First let me explain that all of my illustration work is digital unless otherwise noted. I enjoy digital because the flexibility is near infinite. Don't like a color? Change it. Screwed up a line? Erase it and leave no trace that you ever messed up. Some old-school artists feel like digital is cheating, and I probably don't need to tell you that I disagree with that severely. I think if you create a bad piece of digital work it is just as obvious as if you create a bad piece of physical work. Everybody has drawn or painted at some point in their lives, even if it was only when they were kids, but most people have never created a piece of digital art so they don't fully understand how it works. That's completely fine, but I find that the problem starts when instead of trying to learn more about it someone will get a picture in their head of a giant "MAKE ART" button on a keyboard and figure there's not much more to it than that. Everybody is entitled to their own line of thinking, however, so here's how I make stuff!

First thing's first, my setup:

I have two monitors, one is my "primary" where I view and work on the image, and the other is a "secondary" where I bring up reference photos or Hulu for entertainment while I work :D

Recently I splurged and bought a Wacom Cintiq, which is a tablet where you work directly on-screen. I had to save up and mull it over for a few years, but I finally took the plunge about a month or two ago. I have to say that it is quite the luxury item, but I want to stress that it is in no way necessary to creating digital art. For many years prior to owning this I used a normal Wacom tablet which I still love dearly. I will say that having a tablet of any type is amazingly useful, and well worth the money if you're serious about making digital art. A standard Wacom tablet (with no screen) is about $200, and I never came close to regretting a penny of it.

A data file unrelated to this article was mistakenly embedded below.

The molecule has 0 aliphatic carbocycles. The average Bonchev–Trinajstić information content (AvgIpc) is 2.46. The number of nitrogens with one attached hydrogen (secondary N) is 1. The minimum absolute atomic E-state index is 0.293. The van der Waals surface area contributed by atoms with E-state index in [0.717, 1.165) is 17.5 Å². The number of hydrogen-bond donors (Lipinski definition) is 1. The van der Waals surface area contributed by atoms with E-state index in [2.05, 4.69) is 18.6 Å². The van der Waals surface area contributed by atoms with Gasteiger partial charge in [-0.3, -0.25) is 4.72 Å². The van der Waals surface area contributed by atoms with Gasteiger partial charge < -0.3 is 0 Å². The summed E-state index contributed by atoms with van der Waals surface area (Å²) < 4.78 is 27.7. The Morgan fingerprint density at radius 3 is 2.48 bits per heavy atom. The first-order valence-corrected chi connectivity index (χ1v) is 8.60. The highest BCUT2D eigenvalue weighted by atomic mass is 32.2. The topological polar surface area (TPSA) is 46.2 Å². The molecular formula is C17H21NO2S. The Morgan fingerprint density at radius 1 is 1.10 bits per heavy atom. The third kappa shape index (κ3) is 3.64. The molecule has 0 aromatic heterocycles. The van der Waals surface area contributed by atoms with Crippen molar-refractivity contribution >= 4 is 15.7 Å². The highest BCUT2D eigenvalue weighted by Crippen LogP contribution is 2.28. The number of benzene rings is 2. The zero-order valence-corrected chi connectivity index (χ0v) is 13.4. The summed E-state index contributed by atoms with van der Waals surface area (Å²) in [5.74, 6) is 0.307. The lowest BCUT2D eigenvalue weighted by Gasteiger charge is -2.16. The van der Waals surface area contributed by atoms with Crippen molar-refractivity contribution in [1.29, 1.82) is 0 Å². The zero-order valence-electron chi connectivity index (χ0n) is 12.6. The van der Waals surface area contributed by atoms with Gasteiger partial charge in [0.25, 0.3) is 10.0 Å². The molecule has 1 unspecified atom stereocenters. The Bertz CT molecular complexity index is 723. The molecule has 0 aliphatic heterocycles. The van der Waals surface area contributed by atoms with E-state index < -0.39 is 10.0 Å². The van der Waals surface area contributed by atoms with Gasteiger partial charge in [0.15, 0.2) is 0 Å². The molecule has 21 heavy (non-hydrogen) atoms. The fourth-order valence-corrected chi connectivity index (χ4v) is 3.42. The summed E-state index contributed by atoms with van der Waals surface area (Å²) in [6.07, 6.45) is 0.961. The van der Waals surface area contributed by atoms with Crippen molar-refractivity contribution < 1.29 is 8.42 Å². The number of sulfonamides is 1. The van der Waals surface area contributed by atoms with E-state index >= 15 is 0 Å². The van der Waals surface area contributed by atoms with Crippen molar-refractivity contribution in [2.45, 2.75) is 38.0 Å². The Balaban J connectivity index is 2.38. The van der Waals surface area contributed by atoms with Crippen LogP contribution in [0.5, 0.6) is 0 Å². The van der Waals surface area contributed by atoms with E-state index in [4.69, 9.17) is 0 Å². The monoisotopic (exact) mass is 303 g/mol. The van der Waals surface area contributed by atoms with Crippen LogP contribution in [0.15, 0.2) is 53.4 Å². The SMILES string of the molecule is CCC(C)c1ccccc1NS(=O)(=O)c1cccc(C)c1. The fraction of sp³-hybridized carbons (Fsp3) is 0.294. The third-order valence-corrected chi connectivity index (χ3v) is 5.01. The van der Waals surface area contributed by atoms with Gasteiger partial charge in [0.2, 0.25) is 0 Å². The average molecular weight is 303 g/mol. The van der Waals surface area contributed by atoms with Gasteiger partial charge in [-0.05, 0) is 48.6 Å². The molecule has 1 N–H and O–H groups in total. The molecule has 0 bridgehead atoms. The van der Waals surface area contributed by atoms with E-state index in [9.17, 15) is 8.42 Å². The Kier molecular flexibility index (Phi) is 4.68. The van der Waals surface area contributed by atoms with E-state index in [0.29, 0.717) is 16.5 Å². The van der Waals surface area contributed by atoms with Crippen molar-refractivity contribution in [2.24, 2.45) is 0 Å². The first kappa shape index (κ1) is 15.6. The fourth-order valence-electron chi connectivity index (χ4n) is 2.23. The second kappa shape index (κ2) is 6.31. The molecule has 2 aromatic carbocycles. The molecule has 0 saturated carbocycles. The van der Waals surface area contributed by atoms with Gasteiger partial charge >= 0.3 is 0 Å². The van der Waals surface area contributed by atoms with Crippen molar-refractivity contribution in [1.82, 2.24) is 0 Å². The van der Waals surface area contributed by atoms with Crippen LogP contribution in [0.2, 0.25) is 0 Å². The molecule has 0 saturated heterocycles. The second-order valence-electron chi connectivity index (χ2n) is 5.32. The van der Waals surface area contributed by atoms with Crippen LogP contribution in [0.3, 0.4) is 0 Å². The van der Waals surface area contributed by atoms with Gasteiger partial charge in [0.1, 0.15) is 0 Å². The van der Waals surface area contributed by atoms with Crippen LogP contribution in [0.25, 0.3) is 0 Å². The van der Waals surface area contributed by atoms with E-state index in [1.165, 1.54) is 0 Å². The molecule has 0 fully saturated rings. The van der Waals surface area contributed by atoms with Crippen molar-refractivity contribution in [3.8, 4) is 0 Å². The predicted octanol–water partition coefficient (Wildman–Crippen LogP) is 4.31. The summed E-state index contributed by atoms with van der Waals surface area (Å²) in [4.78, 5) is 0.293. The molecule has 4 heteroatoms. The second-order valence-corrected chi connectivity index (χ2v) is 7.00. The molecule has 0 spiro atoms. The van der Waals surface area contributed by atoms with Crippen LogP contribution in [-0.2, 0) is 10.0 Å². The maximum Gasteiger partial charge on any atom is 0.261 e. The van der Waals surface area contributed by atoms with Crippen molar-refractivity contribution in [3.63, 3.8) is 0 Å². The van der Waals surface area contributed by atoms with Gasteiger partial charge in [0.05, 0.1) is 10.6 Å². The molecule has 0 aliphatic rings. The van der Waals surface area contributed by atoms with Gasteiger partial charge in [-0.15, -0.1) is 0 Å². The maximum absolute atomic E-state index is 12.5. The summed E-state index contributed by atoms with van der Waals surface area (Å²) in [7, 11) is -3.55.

As you can see I use Photoshop, and right now I have version CS4. For the kind of work I do just about any version from the first CS on works just fine. I don't really use any of the fancy features or anything, and in fact probably only use about 10% of the program, including all the standard features and tools.

This is a screen grab of my typical setup. The bottom screen is my tablet where I work on the drawing, so that's where I keep my tool palette. Everything else I keep on the upper screen because of a nifty feature that lets you switch your cursor from the tablet to the rest of your desktop. Aside from my tools the only palette that I find absolutely necessary is the Layers palette; the rest I've condensed down to one or two so that I have the most work area possible on my screens. I also just figured out how to open two windows of the same file (without using the navigator) which is amazingly convenient since it allows me to see the entire composition of the image even when I'm zoomed way in, as you can see above.

If all this technical stuff means nothing to you don't worry, I'm just listing it for those who are interested. After this it gets much more into the actual process, so stay tuned for the next post!

Thursday, October 14, 2010

Two! Two Count Shirts!

My Count shirt is now available in women's sizes in addition to the already available men's sizes. A nice shirt for the Halloween season if I do say so myself.

Wednesday, October 13, 2010

Front Magazine September Issue

A new month, a new issue of Front. This time I have a full eight pages of illustration in one issue!

First up, the Evolution of Football (Soccer) feature.

Next, the How to Party Hard feature. As I mentioned when I first posted the artwork for this one, there's some adult material here so don't check the larger versions if you're at work, or overly offended by boobies. Although if that's the case I would reccomed steering clear of Front all together.

Wednesday, October 6, 2010

A Bird Catches the Bug

I'm still playing catchup with posting these SMAF shorts, so please enjoy A Bird Catches the Bug; based on an idea by puppet master Kyle Quinn!

Friday, October 1, 2010

New Prints!

The first items I've decided to make available specifically for my new store are the two prints you see above. I've gotten quite a few requests for these pieces so I'm very happy to offer them up for sale! You can buy the Fanservice print here and the Back to the Future Print here.

And again, thanks to everybody who buys my work, leaves comments, emails me, or just stops by the site to check things out. It's great to know that you guys dig what I'm doing.